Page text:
The grudge match. The USA, the most successful team in women's football history, were left in shock by a penalty shoot out defeat to the Japanese in the final of the last world cup. A gold medal was on offer at Wembley and the Americans were out for revenge.
There was a real contrast in style between the sides. The Japanese were all about slick smart passing. A real fluidity to their play and a pleasure to watch. The Americans were more about pace and power. Unfortunately, the more rugged approach of the USA gained them an early goal which meant the Japanese were facing a real uphill struggle.
At least half of the crowd were flag waving Americans who basked in their side's early success. I know I have said it before in this blog, but it is a real pity they cannot learn a new chant. After a while "U S A, U S A" does start to grate. That said, they were really up for it and the USA takes a lot of credit for being the driving force behind women's football. There were a good 10,000 Japanese as well. Shouts of "NIPPON, NIPPON" rang around, taken up by the majority of the Brits in the crowd, as always supporting the underdog. The Japanese lady next door to us was so happy when we chanted along with her. This spurred on our already obvious support for the Japanese side to the clear and comical annoyance of the large American on our other side.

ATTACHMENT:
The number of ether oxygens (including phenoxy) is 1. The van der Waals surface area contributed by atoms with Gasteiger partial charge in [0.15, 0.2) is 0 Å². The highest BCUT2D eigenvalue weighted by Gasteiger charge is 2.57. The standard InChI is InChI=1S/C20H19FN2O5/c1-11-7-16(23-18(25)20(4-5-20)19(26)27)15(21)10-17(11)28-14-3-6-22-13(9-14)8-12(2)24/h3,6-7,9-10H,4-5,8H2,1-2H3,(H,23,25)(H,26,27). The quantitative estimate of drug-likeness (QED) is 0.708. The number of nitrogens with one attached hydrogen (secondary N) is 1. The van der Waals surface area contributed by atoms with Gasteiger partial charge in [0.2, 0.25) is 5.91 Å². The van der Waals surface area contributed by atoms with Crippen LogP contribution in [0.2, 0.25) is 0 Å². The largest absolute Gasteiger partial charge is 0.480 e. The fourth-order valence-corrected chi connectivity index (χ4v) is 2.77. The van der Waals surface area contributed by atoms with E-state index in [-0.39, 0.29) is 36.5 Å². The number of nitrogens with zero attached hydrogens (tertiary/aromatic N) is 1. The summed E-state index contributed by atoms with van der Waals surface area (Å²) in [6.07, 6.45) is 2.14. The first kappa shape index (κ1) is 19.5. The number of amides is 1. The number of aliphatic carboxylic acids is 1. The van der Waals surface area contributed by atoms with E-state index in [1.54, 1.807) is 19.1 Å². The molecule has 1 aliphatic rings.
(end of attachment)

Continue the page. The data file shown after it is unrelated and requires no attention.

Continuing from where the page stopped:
Enjoyable as this match was, it could not keep us away from Mr Bolt. We and I would guess a quarter of the stadium congregated under TVs in the refreshment areas at the start of the second half to watch the Jamaica 1-2-3 in the 200m final. An awesome performance from the big man.
While we were gone the USA had added a second and things looked desperate for the Japanese. This was a real test of character as the Japanese had had the better of the first half, hitting the woodwork twice, but were now two behind. What was their response? A goal. The Japanese then pressed on for the equaliser showing real spirit, but it was not to be. The Americans got their way and they retained their Olympic title.